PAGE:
One example of cherry-picking, particularly with regard to data-driven journalism, is the widely argued subject of climate change. There have been articles that claim it’s a fact and that humans are partly responsible, and there have been articles denouncing it. Of late though, there is growing consensus that climate change is a very real problem and a threatening one. Irrespective, the debate on the various effects of climate change continues to exist. In an article posted on 19 March 2014, blogger Roger Pielke Jr., reporting for FiveThirtyEight, wrote about how the increasing costs of disasters in recent times are just the result of increasing worldwide wealth, and have nothing to do with climate change. However, in a counter article published by The Guardian, reporter Dana Nuccitelli elaborates on how Pielke’s article is a misrepresentation on the following accounts:
- Pielke speaks of disasters as one category. However, while the increasing costs of earthquakes (one type of disaster) can be accounted for by increasing global GDP, the increased frequency and costs of storms and floods (other disaster categories) cannot be fully explained by the wealth factor.
- Pielke’s posts mention nothing about the studies that have found the exact opposite effect evidencing human-caused climate change to be a potential attribute of increased damage caused by hurricanes.
- Pielke’s research does not account for engineering and building law improvements that have contributed to a decline in hurricane damage, thereby lowering the total damage cost estimates and underestimating this measure.
The above example is thus an illustration of how cherry-picking can characterize the more fact-based data-driven journalism as well.
So what’s the solution?
“I know that most men—not only those considered clever, but even those who are very clever, and capable of understanding most difficult scientific, mathematical, or philosophic problems—can very seldom discern even the simplest and most obvious truth if it be such as to oblige them to admit the falsity of conclusions they have formed, perhaps with much difficulty—conclusions of which they are proud, which they have taught to others, and on which they have built their lives.”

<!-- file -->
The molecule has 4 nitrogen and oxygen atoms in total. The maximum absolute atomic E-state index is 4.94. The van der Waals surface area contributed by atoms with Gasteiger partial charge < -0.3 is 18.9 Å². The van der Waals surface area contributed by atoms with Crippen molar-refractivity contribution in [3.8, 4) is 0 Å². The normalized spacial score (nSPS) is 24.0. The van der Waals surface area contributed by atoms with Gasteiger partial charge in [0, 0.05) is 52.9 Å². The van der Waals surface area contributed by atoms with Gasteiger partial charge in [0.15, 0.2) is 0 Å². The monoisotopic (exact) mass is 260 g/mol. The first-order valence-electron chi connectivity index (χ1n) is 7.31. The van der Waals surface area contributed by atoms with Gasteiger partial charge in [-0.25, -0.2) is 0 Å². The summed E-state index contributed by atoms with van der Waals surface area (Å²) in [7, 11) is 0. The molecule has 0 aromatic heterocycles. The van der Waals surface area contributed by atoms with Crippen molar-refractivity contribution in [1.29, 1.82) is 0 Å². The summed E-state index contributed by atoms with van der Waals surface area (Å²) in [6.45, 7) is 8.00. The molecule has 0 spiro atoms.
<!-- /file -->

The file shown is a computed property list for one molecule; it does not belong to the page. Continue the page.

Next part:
–“What is Art?”, Tolstoy
In my opinion, the only way we can refrain from cherry-picking is by first openly acknowledging that however unbiased and objective we attempt to be, by virtue of our cognitive biases, we will always be prone to such a fallacy. Once we accept our weakness, we can tackle it better. In an article published in 2013 in the Journal of Mass Media Ethics, academician Sue Ellen Christian proposes at least two interesting journalistic best practices, among others, that can reduce such cognitive biases in particular:
- Think about how we think; i.e. explore our cognitive prejudices and tendencies
- Counterargue and consider the opposite side of the story
Further, in reference to the field of data journalism in particular, online journalist and blogger Paul Bradshaw mentions two starting-points: “either you have a question that needs data, or a dataset that needs questioning.” Even though cherry-picking could characterize both these routes, maybe the latter path can better withstand the cognitive bias and be a more objective way of arriving at your story.